House Intelligence Committee Chairman Devin Nunes leaves a secure area in the Capitol.

House Intelligence Committee Chairman Devin Nunes leaves a secure area in the Capitol. J. Scott Applewhite/AP

Devin Nunes Dives Back into the Russia Investigation

The California Republican supposedly stepped aside from the House Intelligence Committee’s Russia investigation. But on Wednesday, he used his power as chairman to issue subpoenas related to the inquiry.

It was less than two months ago that Representative Devin Nunes, chairman of the House Intelligence Committee, temporarily recused himself from leading the panel’s Russia investigation amid allegations that he disclosed classified information in what his Democratic critics called an attempt to substantiate President Trump’s false claim that his predecessor ordered wiretaps on Trump Tower.

On Wednesday, the California Republican appeared to dive back into that inquiry, exercising his authority as chairman to unilaterally issue subpoenas to the intelligence community for information on the alleged improper “unmasking” of Trump campaign officials referred to in intelligence reports by members of the Obama administration.

Nunes’s move prompted an outcry from Democrats and ethics watchdog groups, who accused Nunes of violating the terms of his recusal from the Russia investigation.

“This is an incredibly inappropriate action, and it is a matter that the House Ethics Committee must look at promptly. Nunes is supposed to be completely out of the Russia investigation,” said Fred Wertheimer, president of Democracy 21, a group whose complaint to the Ethics Committee prompted Nunes to announce he was stepping back from the Russia probe in early April. The allegations stem from Nunes’s claim that he had uncovered evidence that Trump associates had been caught up in incidentally recorded conversations involving the Trump campaign. “Incidental” collection is when intelligence agencies obtain the communications of individuals who are not the target of surveillance, because they correspond with or are mentioned by an individual who is being targeted.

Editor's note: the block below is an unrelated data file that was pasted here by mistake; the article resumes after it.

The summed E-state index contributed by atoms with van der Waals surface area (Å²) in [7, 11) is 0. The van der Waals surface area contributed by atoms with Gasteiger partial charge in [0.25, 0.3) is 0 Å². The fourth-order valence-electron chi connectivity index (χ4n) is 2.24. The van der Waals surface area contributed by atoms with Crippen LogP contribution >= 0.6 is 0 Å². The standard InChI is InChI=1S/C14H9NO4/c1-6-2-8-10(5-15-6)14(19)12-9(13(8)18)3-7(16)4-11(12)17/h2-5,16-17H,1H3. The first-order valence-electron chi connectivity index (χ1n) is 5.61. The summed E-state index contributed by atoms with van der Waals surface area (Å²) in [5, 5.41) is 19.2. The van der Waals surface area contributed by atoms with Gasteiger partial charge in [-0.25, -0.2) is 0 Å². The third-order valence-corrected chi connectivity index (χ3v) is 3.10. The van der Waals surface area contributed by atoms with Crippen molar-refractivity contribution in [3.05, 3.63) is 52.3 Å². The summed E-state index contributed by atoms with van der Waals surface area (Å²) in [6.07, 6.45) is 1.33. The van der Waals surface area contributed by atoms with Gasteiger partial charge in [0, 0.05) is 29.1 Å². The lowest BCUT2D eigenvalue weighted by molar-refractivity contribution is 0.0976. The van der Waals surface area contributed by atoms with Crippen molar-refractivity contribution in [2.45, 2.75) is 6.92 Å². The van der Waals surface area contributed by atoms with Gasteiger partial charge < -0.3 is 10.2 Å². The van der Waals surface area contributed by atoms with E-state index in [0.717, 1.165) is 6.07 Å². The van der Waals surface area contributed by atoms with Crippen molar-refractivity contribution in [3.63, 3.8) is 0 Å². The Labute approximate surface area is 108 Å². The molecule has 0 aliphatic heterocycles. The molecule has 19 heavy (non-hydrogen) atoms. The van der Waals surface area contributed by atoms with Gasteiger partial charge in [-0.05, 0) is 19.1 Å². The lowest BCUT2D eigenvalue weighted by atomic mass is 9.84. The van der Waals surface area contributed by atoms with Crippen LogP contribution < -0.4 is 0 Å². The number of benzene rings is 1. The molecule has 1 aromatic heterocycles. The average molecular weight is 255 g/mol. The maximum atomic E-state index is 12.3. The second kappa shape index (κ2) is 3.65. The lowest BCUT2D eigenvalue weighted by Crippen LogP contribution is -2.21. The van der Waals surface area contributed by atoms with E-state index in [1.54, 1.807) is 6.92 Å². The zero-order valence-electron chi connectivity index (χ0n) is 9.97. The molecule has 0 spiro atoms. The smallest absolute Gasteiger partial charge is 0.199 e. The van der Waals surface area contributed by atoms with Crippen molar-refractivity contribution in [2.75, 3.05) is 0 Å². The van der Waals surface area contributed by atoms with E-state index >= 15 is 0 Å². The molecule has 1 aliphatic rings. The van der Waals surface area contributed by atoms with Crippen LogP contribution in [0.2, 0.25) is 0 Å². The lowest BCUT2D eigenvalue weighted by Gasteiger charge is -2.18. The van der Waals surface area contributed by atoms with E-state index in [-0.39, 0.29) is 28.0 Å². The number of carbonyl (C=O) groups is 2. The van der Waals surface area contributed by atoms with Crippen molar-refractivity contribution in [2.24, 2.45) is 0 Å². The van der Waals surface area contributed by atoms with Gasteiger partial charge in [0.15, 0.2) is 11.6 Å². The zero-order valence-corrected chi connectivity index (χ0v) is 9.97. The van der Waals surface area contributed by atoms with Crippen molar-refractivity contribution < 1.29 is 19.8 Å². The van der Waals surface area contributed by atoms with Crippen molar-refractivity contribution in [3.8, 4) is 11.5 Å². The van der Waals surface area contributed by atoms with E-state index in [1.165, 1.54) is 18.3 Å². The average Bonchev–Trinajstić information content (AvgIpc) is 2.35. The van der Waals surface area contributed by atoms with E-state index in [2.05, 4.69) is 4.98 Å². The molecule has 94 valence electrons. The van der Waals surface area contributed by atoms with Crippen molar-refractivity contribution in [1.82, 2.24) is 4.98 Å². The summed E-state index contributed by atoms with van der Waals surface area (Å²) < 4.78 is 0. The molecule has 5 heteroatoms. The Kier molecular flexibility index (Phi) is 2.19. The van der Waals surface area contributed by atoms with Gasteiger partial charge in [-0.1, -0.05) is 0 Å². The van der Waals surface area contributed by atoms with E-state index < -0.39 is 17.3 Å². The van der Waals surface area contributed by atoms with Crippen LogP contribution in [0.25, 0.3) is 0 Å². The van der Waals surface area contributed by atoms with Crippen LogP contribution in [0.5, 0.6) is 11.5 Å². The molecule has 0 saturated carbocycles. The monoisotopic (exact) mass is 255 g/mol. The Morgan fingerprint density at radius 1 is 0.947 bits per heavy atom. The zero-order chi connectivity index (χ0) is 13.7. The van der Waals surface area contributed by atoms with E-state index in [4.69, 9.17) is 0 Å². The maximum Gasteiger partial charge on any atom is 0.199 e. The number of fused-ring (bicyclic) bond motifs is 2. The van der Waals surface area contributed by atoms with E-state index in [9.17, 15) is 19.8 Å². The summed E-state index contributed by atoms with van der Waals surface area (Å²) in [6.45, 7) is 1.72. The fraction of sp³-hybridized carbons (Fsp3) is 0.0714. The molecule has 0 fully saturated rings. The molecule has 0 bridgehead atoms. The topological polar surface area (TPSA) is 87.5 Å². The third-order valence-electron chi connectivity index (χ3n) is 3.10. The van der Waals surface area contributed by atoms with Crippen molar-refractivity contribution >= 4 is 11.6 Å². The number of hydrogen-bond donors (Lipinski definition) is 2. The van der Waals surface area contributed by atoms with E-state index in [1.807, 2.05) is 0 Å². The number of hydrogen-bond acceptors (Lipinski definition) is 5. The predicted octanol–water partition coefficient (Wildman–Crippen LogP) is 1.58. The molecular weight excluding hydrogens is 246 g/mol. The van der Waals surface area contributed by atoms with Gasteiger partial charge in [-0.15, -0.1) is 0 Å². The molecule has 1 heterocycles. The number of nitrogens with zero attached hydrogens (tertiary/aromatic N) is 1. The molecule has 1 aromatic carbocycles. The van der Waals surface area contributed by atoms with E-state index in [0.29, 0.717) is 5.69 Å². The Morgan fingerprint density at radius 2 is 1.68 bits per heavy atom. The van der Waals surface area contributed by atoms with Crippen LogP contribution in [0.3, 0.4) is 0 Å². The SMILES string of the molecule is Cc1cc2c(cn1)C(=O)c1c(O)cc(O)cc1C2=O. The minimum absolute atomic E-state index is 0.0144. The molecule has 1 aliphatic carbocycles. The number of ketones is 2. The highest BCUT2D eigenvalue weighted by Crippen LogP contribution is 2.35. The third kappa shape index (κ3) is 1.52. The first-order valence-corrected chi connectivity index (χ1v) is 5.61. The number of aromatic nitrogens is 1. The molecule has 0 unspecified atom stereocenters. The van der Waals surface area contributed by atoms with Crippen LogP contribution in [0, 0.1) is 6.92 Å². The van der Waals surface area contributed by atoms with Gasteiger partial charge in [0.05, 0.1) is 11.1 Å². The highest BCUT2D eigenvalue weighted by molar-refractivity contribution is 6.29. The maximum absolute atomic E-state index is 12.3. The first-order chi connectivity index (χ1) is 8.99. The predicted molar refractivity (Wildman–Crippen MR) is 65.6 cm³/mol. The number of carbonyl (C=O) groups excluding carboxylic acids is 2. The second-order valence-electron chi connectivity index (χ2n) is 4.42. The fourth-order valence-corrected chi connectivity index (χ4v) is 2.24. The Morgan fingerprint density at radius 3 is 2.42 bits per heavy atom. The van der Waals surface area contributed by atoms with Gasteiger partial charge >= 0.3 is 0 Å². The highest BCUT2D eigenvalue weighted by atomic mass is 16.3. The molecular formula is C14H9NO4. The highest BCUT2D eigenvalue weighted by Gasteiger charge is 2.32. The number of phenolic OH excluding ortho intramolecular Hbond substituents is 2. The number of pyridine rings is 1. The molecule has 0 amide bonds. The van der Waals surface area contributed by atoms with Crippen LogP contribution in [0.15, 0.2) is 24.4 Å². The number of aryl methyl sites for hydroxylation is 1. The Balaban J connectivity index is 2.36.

Nunes has since accused Obama officials of improperly “unmasking” Trump associates who were caught up in conversations involving individuals under surveillance.

The names of Americans are typically redacted in such reports unless an official makes a request to reveal or “unmask” them; that request is then assessed and granted or denied by the agencies that produced the intelligence, based on whether unmasking would be necessary to better understand the material. Nunes’s assertions came weeks after Trump first charged in a series of tweets—without evidence— that Obama had his phones tapped at Trump Tower. The president’s claim was refuted by former FBI Director James Comey in congressional testimony before Trump fired him last month.

At the time, Speaker Paul Ryan tasked Representative Mike Conaway of Texas to temporarily take over the Intelligence Committee’s investigation of Russian meddling in the 2016 election while the Ethics Committee looked into the claims against Nunes. (The committee has not completed its investigation and would not comment on Thursday.)